2021 TOWN COUNCIL ELECTION
Three Southern Shores homeowners filed their candidacies yesterday at the Dare County Board of Elections for the Town Council seat that current Councilman Jim Conners will be vacating. They are Ann Sjoerdsma, Paula Sherlock, and John Carter.
Yesterday was the last day for candidates in Dare County to file with the BOE for the November municipal election.
The term of office for a Southern Shores Town Council member is also four years, and this position, too, is compensated with a small annual salary.
Southern Shores has five Town Council members, including the Mayor. Elections are held in odd-numbered years and are staggered so that the Mayor and one Council member are elected in one year, and three Council members are elected two years later.
Inasmuch as The Beacon has a decided bias in favor of one candidate in the Town Council member election, we will not be covering it like we expect to cover the mayor’s race. We will issue a statement next week about how we plan to move forward.
We would like to say now, however, that we are pleased that the voters of Southern Shores will have a choice of candidates in both of our local elections.
A TRAFFIC REMINDER: The left-turn ban this weekend at the intersection of U.S. Hwy. 158 and South Dogwood Trail is in effect from 10 a.m. to 8 p.m. today and from 11 a.m. to 8 p.m. tomorrow. There will be eight local-traffic-only barricades in place on residential streets north of East Dogwood Trail, but there will be no road closures.
Town Manager Cliff Ogburn has decided not to close Hickory Trail this weekend and to keep the median on East Dogwood Trail, which was blocked to left-turning northbound traffic by chains last Saturday, open to all traffic.
The left-turn prohibition at U.S. Hwy. 158 and South Dogwood Trail will be in effect on Saturday, from 10 a.m. to 8 p.m., and Sunday, from 11 a.m. to 8 p.m., Mr. Ogburn told The Beacon today.
In explaining his decision to reverse an earlier one to close Hickory Trail to all traffic this weekend, and to continue using chained barricades, the Town Manager said in a release posted today on the Town website that “We are getting mixed feedback [from residents about] the closure of the median along East Dogwood Trail.
“Clearly,” he continued, “any steps we take to re-route the cut-through traffic results in varying impacts to different parts of town.”
On Tuesday, Mr. Ogburn told The Beacon that he had received “mixed responses” from residents, some of them angry, about the chains that were drawn last weekend across the East Dogwood Trail median at the intersections of Hillcrest Drive, Sea Oats Trail, and Wax Myrtle Trail. He also told us that he was rethinking his decision to close Hickory Trail this weekend.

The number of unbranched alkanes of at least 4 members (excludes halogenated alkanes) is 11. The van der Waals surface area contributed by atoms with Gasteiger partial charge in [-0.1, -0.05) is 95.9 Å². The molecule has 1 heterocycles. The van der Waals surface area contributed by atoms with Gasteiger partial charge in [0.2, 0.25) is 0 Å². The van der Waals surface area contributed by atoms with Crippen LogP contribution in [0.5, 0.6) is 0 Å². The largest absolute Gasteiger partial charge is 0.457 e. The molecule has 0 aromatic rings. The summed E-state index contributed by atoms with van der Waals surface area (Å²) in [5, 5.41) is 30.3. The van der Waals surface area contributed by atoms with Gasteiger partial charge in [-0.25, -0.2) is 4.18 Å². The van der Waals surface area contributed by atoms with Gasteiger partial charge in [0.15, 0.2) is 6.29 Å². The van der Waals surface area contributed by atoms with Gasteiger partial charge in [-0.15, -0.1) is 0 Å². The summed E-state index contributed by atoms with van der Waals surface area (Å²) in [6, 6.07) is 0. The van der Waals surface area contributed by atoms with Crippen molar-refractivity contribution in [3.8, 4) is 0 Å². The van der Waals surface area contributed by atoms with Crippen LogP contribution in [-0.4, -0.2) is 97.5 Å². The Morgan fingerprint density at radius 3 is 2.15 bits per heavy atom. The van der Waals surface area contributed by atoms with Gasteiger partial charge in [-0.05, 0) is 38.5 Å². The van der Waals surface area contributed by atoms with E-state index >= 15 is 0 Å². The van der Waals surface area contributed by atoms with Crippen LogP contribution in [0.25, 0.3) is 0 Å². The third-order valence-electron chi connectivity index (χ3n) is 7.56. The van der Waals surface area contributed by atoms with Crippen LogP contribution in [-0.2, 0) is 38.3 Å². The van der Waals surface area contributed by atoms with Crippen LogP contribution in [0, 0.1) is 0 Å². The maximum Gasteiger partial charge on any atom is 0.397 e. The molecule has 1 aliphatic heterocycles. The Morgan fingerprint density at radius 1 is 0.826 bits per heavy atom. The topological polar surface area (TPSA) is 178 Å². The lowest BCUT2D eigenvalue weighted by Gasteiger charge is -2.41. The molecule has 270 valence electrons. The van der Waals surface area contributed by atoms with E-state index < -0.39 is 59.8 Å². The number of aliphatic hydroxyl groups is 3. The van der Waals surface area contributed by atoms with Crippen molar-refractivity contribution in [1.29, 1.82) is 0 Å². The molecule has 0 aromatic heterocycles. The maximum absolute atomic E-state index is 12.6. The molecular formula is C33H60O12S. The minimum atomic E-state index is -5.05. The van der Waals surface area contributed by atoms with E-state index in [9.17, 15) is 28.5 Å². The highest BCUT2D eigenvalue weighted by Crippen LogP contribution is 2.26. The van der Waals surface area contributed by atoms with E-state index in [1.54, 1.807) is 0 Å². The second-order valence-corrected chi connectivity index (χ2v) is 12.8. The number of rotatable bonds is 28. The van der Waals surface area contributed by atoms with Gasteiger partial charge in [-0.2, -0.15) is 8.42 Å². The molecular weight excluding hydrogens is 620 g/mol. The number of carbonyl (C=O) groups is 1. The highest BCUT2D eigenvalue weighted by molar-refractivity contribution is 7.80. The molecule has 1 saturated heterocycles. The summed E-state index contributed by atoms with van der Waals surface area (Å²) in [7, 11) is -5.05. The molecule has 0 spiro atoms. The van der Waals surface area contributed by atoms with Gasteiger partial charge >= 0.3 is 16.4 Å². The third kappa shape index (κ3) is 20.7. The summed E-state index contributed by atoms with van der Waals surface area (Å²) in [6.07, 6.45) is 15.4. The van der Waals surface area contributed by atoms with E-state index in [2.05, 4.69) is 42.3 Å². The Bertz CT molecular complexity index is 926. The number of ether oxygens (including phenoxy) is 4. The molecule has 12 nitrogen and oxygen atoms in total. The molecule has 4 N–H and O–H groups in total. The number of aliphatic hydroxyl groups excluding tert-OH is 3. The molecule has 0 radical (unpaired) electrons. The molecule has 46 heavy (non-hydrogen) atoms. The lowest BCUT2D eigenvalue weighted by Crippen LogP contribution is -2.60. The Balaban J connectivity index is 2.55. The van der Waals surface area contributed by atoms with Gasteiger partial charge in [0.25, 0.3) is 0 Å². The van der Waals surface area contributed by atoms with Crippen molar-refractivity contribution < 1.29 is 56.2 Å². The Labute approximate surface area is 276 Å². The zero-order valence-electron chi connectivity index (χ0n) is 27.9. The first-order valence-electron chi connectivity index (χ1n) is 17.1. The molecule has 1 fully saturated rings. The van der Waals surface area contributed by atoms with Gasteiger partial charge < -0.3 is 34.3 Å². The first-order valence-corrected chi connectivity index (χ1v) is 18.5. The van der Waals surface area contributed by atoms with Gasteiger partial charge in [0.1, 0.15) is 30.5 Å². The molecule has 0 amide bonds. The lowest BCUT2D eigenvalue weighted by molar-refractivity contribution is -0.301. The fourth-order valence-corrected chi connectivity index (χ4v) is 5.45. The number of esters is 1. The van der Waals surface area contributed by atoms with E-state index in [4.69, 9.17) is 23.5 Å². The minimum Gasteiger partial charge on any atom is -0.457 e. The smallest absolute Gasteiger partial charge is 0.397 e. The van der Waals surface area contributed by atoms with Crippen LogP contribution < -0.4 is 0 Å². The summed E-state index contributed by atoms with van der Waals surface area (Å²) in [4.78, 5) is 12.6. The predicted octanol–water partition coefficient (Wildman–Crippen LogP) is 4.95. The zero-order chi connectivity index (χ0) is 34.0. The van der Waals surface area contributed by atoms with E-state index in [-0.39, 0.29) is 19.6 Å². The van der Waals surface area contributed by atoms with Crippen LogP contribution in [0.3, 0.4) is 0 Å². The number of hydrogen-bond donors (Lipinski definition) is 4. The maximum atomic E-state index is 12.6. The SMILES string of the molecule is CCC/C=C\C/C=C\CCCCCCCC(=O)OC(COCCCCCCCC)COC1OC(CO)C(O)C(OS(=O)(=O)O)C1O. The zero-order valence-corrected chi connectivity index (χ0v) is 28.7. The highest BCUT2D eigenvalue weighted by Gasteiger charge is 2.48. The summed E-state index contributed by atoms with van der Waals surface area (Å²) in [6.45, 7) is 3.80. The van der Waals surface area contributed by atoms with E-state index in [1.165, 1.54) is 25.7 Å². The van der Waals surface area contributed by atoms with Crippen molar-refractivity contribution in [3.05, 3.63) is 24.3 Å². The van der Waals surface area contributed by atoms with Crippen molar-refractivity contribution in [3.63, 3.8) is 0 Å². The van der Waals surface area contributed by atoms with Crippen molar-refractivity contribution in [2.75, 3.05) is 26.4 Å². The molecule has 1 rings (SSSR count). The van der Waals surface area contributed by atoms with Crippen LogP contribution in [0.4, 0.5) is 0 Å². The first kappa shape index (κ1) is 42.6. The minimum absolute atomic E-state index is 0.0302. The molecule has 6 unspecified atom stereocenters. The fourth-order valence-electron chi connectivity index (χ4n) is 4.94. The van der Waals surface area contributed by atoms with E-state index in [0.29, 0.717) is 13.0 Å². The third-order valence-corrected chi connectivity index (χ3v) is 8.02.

(See The Beacon, 7/13/21.)
According to his statement today, local-traffic-only barricades will continue in place this weekend at eight locations: Four off of East Dogwood Trail at Hickory Trail, Hillcrest Drive, Sea Oats Trail, and Wax Myrtle Trail, for all traffic going north; three off of Hickory Trail at Hillcrest Drive, Sea Oats Trail, and Wax Myrtle Trail, for all northbound traffic; and one on Hillcrest Drive for all traffic going north on Sea Oats Trail.
According to Mr. Ogburn’s release, the Town’s traffic count data show that 93 more vehicles passed through Southern Shores via South and East Dogwood trails last Saturday, when the median was blocked by chains, than did on Saturday, June 26, when the left-turn ban was in effect, but the median was open.
Mr. Ogburn cites in his release some percentage increases and decreases of traffic, between June 26 and last Saturday, on the side streets off of East Dogwood Trail.
According to traffic count data, he said, both Hickory Trail (149 percent more) and Wax Myrtle Trail (143 percent more) experienced increased traffic because of the median barricades, while Hillcrest Drive (30 percent fewer) and Sea Oats Trail (35 percent fewer in 200 block; 14 percent in 300 block) had a decline.
“The negative impacts taken from the traffic data,” Mr. Ogburn observed, “indicate that those on Wax Myrtle Trail and Hickory Trail received a negative impact disproportionate to the benefits of those on Sea Oats Trail and Hillcrest Drive.”
This corresponds to feedback that the Town Manager received from residents, as well as to comments posted on The Beacon blog and Facebook pages.
Traffic driving through Chicahauk on Juniper Trail increased 25 percent last Saturday over the June 26 volume, Mr. Ogburn added, noting that the Town is keeping track of spillover traffic from South Dogwood Trail to Juniper/Trinitie trails.
There currently is “no plan to continue the median closures along East Dogwood Trail or [to close] off Hickory Trail at either East Dogwood Trail or Hillcrest Drive,” Mr. Ogburn concluded.
Closing the median on East Dogwood Trail “will require a more permanent and secure measure, otherwise vehicles will plow right through,” Mr. Ogburn told The Beacon today in an email. Indeed, last Saturday, someone did drive through one of the chains.
Mr. Ogburn thanked residents for their “patience while we continue to explore options to mitigate traffic while also trying to limit the impacts on year-round residents and on those that need to come through Southern Shores for work purposes.”
On average, more than 11,000 vehicles drive through Southern Shores each weekend, he said.